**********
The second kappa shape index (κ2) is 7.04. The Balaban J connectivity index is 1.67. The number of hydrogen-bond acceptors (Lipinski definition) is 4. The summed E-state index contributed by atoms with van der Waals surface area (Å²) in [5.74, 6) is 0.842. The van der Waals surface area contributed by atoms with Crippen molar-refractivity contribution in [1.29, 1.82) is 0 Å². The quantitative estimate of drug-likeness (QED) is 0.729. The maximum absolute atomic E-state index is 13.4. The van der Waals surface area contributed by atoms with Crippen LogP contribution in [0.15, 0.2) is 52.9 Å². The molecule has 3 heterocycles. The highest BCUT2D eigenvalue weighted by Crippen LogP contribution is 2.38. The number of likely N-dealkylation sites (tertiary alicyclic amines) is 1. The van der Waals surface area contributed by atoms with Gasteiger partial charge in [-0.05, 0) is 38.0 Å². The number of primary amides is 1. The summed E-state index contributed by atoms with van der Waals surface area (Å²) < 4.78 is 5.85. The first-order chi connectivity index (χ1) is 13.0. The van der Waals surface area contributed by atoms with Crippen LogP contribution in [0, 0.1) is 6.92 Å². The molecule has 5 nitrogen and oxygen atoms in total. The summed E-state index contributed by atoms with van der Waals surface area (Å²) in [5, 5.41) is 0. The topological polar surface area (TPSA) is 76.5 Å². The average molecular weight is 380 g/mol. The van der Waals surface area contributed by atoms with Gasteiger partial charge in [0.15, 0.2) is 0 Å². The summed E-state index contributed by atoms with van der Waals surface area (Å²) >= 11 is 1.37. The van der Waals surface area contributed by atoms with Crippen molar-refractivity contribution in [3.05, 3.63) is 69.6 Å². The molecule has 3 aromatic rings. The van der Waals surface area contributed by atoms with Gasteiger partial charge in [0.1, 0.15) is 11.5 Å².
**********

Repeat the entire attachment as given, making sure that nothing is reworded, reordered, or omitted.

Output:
The second kappa shape index (κ2) is 7.04. The Balaban J connectivity index is 1.67. The number of hydrogen-bond acceptors (Lipinski definition) is 4. The summed E-state index contributed by atoms with van der Waals surface area (Å²) in [5.74, 6) is 0.842. The van der Waals surface area contributed by atoms with Crippen molar-refractivity contribution in [1.29, 1.82) is 0 Å². The quantitative estimate of drug-likeness (QED) is 0.729. The maximum absolute atomic E-state index is 13.4. The van der Waals surface area contributed by atoms with Crippen LogP contribution in [0.15, 0.2) is 52.9 Å². The molecule has 3 heterocycles. The highest BCUT2D eigenvalue weighted by Crippen LogP contribution is 2.38. The number of likely N-dealkylation sites (tertiary alicyclic amines) is 1. The van der Waals surface area contributed by atoms with Gasteiger partial charge in [-0.05, 0) is 38.0 Å². The number of primary amides is 1. The summed E-state index contributed by atoms with van der Waals surface area (Å²) < 4.78 is 5.85. The first-order chi connectivity index (χ1) is 13.0. The van der Waals surface area contributed by atoms with Crippen LogP contribution in [0, 0.1) is 6.92 Å². The molecule has 5 nitrogen and oxygen atoms in total. The summed E-state index contributed by atoms with van der Waals surface area (Å²) in [5, 5.41) is 0. The topological polar surface area (TPSA) is 76.5 Å². The average molecular weight is 380 g/mol. The van der Waals surface area contributed by atoms with Gasteiger partial charge in [0.15, 0.2) is 0 Å². The summed E-state index contributed by atoms with van der Waals surface area (Å²) >= 11 is 1.37. The van der Waals surface area contributed by atoms with Crippen molar-refractivity contribution in [3.05, 3.63) is 69.6 Å². The molecule has 3 aromatic rings. The van der Waals surface area contributed by atoms with Gasteiger partial charge in [0.1, 0.15) is 11.5 Å².